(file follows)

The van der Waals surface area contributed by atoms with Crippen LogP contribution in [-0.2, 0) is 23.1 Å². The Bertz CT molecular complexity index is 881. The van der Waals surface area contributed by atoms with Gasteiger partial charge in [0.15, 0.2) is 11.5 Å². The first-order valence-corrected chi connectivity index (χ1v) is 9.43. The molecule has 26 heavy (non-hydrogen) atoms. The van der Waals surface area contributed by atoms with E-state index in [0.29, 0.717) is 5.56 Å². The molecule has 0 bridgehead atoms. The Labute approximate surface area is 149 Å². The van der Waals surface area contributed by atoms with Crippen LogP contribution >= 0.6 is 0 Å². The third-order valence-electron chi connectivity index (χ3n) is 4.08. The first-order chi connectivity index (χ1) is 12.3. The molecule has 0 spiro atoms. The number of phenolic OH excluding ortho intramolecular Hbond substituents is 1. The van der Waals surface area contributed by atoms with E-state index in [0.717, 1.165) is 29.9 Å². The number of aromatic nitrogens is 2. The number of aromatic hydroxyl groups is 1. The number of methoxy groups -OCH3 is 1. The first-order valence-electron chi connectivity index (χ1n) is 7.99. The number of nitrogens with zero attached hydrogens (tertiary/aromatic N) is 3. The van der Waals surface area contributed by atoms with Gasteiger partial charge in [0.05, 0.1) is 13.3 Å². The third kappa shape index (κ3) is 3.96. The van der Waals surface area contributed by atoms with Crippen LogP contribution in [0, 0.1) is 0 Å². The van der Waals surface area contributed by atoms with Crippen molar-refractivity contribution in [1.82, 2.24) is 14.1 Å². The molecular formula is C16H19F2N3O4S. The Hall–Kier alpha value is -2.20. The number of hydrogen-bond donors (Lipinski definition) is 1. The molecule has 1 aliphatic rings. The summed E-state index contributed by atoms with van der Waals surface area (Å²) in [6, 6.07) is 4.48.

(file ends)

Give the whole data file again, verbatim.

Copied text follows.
The van der Waals surface area contributed by atoms with Crippen LogP contribution in [-0.2, 0) is 23.1 Å². The Bertz CT molecular complexity index is 881. The van der Waals surface area contributed by atoms with Gasteiger partial charge in [0.15, 0.2) is 11.5 Å². The first-order valence-corrected chi connectivity index (χ1v) is 9.43. The molecule has 26 heavy (non-hydrogen) atoms. The van der Waals surface area contributed by atoms with E-state index in [0.29, 0.717) is 5.56 Å². The molecule has 0 bridgehead atoms. The Labute approximate surface area is 149 Å². The van der Waals surface area contributed by atoms with Crippen LogP contribution >= 0.6 is 0 Å². The third-order valence-electron chi connectivity index (χ3n) is 4.08. The first-order chi connectivity index (χ1) is 12.3. The molecule has 0 spiro atoms. The number of phenolic OH excluding ortho intramolecular Hbond substituents is 1. The van der Waals surface area contributed by atoms with E-state index in [0.717, 1.165) is 29.9 Å². The number of aromatic nitrogens is 2. The number of aromatic hydroxyl groups is 1. The number of methoxy groups -OCH3 is 1. The first-order valence-electron chi connectivity index (χ1n) is 7.99. The number of nitrogens with zero attached hydrogens (tertiary/aromatic N) is 3. The van der Waals surface area contributed by atoms with Gasteiger partial charge in [0.05, 0.1) is 13.3 Å². The third kappa shape index (κ3) is 3.96. The van der Waals surface area contributed by atoms with Crippen LogP contribution in [0, 0.1) is 0 Å². The van der Waals surface area contributed by atoms with Crippen molar-refractivity contribution in [1.82, 2.24) is 14.1 Å². The molecular formula is C16H19F2N3O4S. The Hall–Kier alpha value is -2.20. The number of hydrogen-bond donors (Lipinski definition) is 1. The molecule has 1 aliphatic rings. The summed E-state index contributed by atoms with van der Waals surface area (Å²) in [6, 6.07) is 4.48.